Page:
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Would an oil spill in British Columbia be good for Canada?

The first casualty of the recent Council of the Federation meeting in Halifax was an absurd oil industry spin. For months, anyone who questioned Big Oil's plans was accused of dividing the country and being anti-West.

Oops. 

As it turned out, the biggest scrap was between the two westernmost premiers, Christy Clark of British Columbia and Alison Redford of Alberta. We hope this means we never have to hear the silly regional argument again—because there are better things to talk about. Chiefly, we welcome the conversation about a Canadian energy strategy.

It’s good the premiers are moving forward in this direction. There is a lot of good to be found in the communiqué on energy that they issued. But there’s also a fundamental contradiction within the communiqué, one that’s bedevilled energy discussion for years in Canada: we can’t always do what Big Oil wants while also cutting emissions.

The premiers want “a strategic, forward thinking approach for sustainable energy development ... a more integrated approach to climate change, reducing greenhouse gas emissions and managing the transition to a lower carbon economy ...” and recognize that “all provinces and territories share an interest in renewable energy, energy efficiency, conservation, and research and innovation.” This is all good. 

British Columbia not being part of the discussion is unhelpful, but also speaks to a larger issue. What’s done in one province will affect others; in this case, expose British Columbia to large spill risks on land and the coast. More broadly, there is the small matter of global warming affecting us all which is what we hope the energy plan focuses on. If it does, it will also expose another oil industry untruth, namely that an oil-dominated energy plan is the best way to create jobs.

That’s not the current narrative, especially as it surrounds the risky Northern Gateway pipeline proposal from spill-prone Enbridge.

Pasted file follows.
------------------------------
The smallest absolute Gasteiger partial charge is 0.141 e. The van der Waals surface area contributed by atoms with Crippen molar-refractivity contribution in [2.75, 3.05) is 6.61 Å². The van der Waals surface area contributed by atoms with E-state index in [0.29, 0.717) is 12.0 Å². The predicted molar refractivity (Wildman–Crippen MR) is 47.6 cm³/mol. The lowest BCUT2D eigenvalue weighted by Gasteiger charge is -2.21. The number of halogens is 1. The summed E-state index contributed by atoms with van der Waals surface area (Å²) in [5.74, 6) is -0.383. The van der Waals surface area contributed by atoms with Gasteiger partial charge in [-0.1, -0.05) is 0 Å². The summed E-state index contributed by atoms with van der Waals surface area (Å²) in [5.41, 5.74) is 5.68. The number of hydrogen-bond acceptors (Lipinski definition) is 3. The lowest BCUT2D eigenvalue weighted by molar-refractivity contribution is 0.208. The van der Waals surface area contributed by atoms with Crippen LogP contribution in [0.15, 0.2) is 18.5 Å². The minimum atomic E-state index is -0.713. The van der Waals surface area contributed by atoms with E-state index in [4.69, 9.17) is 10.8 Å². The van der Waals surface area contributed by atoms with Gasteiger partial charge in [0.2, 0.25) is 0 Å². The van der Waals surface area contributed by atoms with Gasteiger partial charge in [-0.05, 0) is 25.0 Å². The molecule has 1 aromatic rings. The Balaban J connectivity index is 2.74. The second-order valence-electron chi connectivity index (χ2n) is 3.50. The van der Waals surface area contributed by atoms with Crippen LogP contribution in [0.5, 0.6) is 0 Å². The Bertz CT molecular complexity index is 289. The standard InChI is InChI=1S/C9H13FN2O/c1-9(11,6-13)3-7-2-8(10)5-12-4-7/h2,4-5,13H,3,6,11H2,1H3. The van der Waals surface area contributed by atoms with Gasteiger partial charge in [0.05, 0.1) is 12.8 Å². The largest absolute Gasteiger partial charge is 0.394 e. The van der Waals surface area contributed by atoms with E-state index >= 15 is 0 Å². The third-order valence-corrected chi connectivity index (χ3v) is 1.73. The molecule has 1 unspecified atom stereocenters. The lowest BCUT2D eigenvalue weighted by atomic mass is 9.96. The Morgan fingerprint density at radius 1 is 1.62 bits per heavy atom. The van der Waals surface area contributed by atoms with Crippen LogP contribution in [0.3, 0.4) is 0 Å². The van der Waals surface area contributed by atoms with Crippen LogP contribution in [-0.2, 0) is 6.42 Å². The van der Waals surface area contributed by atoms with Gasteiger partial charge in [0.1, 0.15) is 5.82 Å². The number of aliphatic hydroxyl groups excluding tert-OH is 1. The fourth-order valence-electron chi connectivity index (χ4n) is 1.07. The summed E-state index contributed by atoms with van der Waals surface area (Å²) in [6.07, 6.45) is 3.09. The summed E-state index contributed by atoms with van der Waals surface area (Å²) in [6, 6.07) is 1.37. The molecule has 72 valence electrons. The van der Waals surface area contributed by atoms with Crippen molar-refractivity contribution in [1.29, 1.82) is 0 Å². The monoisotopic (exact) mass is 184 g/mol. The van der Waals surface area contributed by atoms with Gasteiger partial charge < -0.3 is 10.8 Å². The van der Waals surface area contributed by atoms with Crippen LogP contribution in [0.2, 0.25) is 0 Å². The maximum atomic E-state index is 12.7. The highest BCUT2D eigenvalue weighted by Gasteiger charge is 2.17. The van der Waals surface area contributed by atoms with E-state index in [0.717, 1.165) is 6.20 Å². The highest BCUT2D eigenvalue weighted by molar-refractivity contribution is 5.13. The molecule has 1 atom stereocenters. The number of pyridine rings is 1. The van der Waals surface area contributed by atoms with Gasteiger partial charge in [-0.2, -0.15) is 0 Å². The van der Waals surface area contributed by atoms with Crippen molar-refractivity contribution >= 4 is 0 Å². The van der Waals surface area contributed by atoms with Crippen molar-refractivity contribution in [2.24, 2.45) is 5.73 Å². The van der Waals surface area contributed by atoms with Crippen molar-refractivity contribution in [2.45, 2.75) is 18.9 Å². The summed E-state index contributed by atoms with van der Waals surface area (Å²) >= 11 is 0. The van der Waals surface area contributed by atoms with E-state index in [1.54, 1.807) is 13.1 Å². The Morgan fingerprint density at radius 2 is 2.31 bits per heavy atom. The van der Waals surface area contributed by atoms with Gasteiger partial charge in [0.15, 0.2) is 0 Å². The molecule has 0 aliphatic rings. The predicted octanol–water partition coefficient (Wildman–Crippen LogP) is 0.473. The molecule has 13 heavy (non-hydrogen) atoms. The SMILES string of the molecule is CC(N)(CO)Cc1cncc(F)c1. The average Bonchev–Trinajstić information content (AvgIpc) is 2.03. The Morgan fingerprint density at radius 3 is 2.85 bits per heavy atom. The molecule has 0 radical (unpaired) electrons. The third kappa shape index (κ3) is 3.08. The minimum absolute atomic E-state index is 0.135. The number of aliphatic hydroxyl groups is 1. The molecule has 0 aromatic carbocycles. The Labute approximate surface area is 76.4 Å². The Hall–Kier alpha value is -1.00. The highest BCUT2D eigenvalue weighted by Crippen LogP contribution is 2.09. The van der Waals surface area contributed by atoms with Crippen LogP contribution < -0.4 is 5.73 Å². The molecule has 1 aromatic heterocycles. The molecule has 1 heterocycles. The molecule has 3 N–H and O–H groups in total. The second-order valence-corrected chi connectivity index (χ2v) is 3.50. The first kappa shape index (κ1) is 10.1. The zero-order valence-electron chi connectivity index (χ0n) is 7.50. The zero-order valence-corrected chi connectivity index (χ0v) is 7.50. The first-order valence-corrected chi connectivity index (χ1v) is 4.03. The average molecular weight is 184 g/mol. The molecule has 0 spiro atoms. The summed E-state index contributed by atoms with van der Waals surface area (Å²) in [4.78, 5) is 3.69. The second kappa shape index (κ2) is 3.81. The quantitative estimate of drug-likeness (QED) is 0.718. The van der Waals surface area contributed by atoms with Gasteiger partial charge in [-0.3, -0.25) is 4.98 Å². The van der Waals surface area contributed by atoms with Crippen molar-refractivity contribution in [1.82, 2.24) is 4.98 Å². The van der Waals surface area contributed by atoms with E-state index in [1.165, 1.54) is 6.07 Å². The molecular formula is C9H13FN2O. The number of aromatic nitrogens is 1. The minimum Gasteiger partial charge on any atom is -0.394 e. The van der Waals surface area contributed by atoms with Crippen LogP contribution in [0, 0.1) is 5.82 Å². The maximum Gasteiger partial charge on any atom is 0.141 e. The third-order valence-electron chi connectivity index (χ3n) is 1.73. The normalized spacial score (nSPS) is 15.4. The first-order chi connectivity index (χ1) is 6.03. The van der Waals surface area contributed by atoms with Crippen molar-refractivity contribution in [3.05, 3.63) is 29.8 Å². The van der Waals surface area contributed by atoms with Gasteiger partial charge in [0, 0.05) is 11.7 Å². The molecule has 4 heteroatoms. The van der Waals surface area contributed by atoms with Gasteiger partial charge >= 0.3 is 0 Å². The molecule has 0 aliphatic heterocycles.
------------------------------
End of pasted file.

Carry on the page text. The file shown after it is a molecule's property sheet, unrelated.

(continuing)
Pipeline boosters say it’s in the “national interest.” But is an oil spill in the Great Bear Rainforest or off BC’s magnificent coast really good for Canada? Gateway would also help accelerate the development of the tar sands which would cost jobs elsewhere thanks to our petro-dollar, or so-called Dutch disease, which even the OECD says Canada has a case of. Is it strategic to turn Canada into a one trick oil pony? And then of course there’s global warming.

How, exactly, do we have more tar sands production and lower emissions, as the premiers’ communiqué implies we can? It’s possible we can’t. It’s certain we can’t without embracing proven ways to create jobs and lower emissions, and put Canada on track to transition away from fossil fuels sooner rather than later.

The good news here—but bad news for Big Oil—is that a dollar invested in clean energy and energy efficiency creates three times as many jobs as in polluting energy. It’s for this reason that environmentalists and unions created Blue Green Canada.

The tired argument that we have to choose between the environment and the economy or jobs vs. action on climate change is simply not true. For the Steelworkers, renewable energy is a growing sector of our membership. Steelworkers now make windmills in Nova Scotia; in Ontario, they processing solar-grade silicon and rolling steel for use in windmill towers.

Jobs in other sectors will come, too. From construction jobs making buildings more energy efficient or manufacturing jobs building public transit infrastructure and vehicles. 

Big Oil likes to pretend that there’s a switch to turn fossil fuels off, which people like us would like to throw. 

This, too, is wrong. Fossil fuels will be part of the mix for some time. The question is do we make the transition away from them sooner or later. If it’s going to be sooner, we need to embrace the solutions that can deliver on the premiers’ consensus to lower emissions. 

The three pillars the premiers outlined—more renewable energy, increased efficiency, and improved transit—need action sooner, not later. These are key to cutting emissions, saving families money, making our cities more livable and economically competitive, and creating jobs. Just because they’re not the energy plan Big Oil wants doesn’t make them a bad energy plan.

Indeed, with energy in provincial jurisdiction, if the premiers follow through on the conversation they began in Halifax, it could provide a valuable counter-balance. The real divide isn’t East versus West, but slavish obedience to oil wants versus alternatives. With the federal government clearly in one camp, the premiers have a chance to deliver some needed balance.

We hope they do and do so quickly. The approaching energy ministers’ meeting in Charlottetown would benefit from some specifics.

The views expressed here are the authors' own. Originally published in The Hill Times. 

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